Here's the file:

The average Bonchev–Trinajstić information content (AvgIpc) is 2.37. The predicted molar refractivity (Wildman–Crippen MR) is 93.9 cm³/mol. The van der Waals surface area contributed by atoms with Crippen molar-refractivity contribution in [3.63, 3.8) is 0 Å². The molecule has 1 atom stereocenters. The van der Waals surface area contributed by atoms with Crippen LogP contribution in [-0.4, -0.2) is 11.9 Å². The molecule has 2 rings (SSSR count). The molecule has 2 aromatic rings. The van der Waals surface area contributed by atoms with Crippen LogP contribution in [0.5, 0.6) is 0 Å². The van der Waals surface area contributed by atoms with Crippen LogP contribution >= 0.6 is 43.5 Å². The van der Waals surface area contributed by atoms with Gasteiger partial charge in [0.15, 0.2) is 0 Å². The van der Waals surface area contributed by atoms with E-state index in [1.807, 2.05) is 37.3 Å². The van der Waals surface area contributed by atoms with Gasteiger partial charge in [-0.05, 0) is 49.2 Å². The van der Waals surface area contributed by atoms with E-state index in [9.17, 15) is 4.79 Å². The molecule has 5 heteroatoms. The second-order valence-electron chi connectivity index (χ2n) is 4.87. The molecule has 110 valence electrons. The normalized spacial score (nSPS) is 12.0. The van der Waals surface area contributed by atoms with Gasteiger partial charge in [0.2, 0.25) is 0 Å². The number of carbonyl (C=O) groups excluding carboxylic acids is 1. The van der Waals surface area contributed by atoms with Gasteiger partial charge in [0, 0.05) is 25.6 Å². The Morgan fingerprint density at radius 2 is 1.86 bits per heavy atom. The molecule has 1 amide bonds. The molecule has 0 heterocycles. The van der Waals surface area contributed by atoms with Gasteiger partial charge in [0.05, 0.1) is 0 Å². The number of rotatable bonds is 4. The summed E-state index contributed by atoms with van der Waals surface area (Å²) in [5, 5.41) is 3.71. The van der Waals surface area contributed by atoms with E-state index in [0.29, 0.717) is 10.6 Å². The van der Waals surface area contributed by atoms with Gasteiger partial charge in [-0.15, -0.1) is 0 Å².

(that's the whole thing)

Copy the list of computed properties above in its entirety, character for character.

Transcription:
The average Bonchev–Trinajstić information content (AvgIpc) is 2.37. The predicted molar refractivity (Wildman–Crippen MR) is 93.9 cm³/mol. The van der Waals surface area contributed by atoms with Crippen molar-refractivity contribution in [3.63, 3.8) is 0 Å². The molecule has 1 atom stereocenters. The van der Waals surface area contributed by atoms with Crippen LogP contribution in [-0.4, -0.2) is 11.9 Å². The molecule has 2 rings (SSSR count). The molecule has 2 aromatic rings. The van der Waals surface area contributed by atoms with Crippen LogP contribution in [0.5, 0.6) is 0 Å². The van der Waals surface area contributed by atoms with Crippen LogP contribution >= 0.6 is 43.5 Å². The van der Waals surface area contributed by atoms with Gasteiger partial charge in [0.15, 0.2) is 0 Å². The van der Waals surface area contributed by atoms with E-state index in [1.807, 2.05) is 37.3 Å². The van der Waals surface area contributed by atoms with Gasteiger partial charge in [-0.05, 0) is 49.2 Å². The van der Waals surface area contributed by atoms with E-state index in [9.17, 15) is 4.79 Å². The molecule has 5 heteroatoms. The second-order valence-electron chi connectivity index (χ2n) is 4.87. The molecule has 110 valence electrons. The normalized spacial score (nSPS) is 12.0. The van der Waals surface area contributed by atoms with Gasteiger partial charge in [0.2, 0.25) is 0 Å². The number of carbonyl (C=O) groups excluding carboxylic acids is 1. The van der Waals surface area contributed by atoms with Gasteiger partial charge in [0, 0.05) is 25.6 Å². The Morgan fingerprint density at radius 2 is 1.86 bits per heavy atom. The molecule has 1 amide bonds. The molecule has 0 heterocycles. The van der Waals surface area contributed by atoms with Gasteiger partial charge in [0.05, 0.1) is 0 Å². The number of rotatable bonds is 4. The summed E-state index contributed by atoms with van der Waals surface area (Å²) in [5, 5.41) is 3.71. The van der Waals surface area contributed by atoms with E-state index in [0.29, 0.717) is 10.6 Å². The van der Waals surface area contributed by atoms with Gasteiger partial charge in [-0.15, -0.1) is 0 Å².